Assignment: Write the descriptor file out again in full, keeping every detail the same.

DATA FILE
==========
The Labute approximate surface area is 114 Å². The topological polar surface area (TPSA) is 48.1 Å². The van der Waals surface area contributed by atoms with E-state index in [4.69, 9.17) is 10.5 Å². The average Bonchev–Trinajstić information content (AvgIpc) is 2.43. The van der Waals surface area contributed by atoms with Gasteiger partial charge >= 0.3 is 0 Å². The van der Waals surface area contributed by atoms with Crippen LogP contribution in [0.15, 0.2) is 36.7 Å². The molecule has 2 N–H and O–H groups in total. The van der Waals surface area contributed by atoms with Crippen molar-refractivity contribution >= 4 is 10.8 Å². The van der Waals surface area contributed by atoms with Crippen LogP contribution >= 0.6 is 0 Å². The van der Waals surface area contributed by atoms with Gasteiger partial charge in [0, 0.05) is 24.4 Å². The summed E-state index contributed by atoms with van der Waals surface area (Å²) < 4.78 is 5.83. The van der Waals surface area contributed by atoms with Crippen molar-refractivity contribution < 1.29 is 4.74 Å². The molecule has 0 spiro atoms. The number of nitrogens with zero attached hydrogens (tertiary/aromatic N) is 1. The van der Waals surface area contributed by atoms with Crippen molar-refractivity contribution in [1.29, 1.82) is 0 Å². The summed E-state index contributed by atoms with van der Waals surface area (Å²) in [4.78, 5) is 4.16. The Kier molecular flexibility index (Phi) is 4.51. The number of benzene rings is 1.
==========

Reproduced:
The Labute approximate surface area is 114 Å². The topological polar surface area (TPSA) is 48.1 Å². The van der Waals surface area contributed by atoms with E-state index in [4.69, 9.17) is 10.5 Å². The average Bonchev–Trinajstić information content (AvgIpc) is 2.43. The van der Waals surface area contributed by atoms with Gasteiger partial charge >= 0.3 is 0 Å². The van der Waals surface area contributed by atoms with Crippen LogP contribution in [0.15, 0.2) is 36.7 Å². The molecule has 2 N–H and O–H groups in total. The van der Waals surface area contributed by atoms with Crippen molar-refractivity contribution >= 4 is 10.8 Å². The van der Waals surface area contributed by atoms with Crippen LogP contribution >= 0.6 is 0 Å². The van der Waals surface area contributed by atoms with Gasteiger partial charge in [0, 0.05) is 24.4 Å². The summed E-state index contributed by atoms with van der Waals surface area (Å²) < 4.78 is 5.83. The van der Waals surface area contributed by atoms with Crippen molar-refractivity contribution < 1.29 is 4.74 Å². The molecule has 0 spiro atoms. The number of nitrogens with zero attached hydrogens (tertiary/aromatic N) is 1. The van der Waals surface area contributed by atoms with Crippen molar-refractivity contribution in [1.29, 1.82) is 0 Å². The summed E-state index contributed by atoms with van der Waals surface area (Å²) in [4.78, 5) is 4.16. The Kier molecular flexibility index (Phi) is 4.51. The number of benzene rings is 1.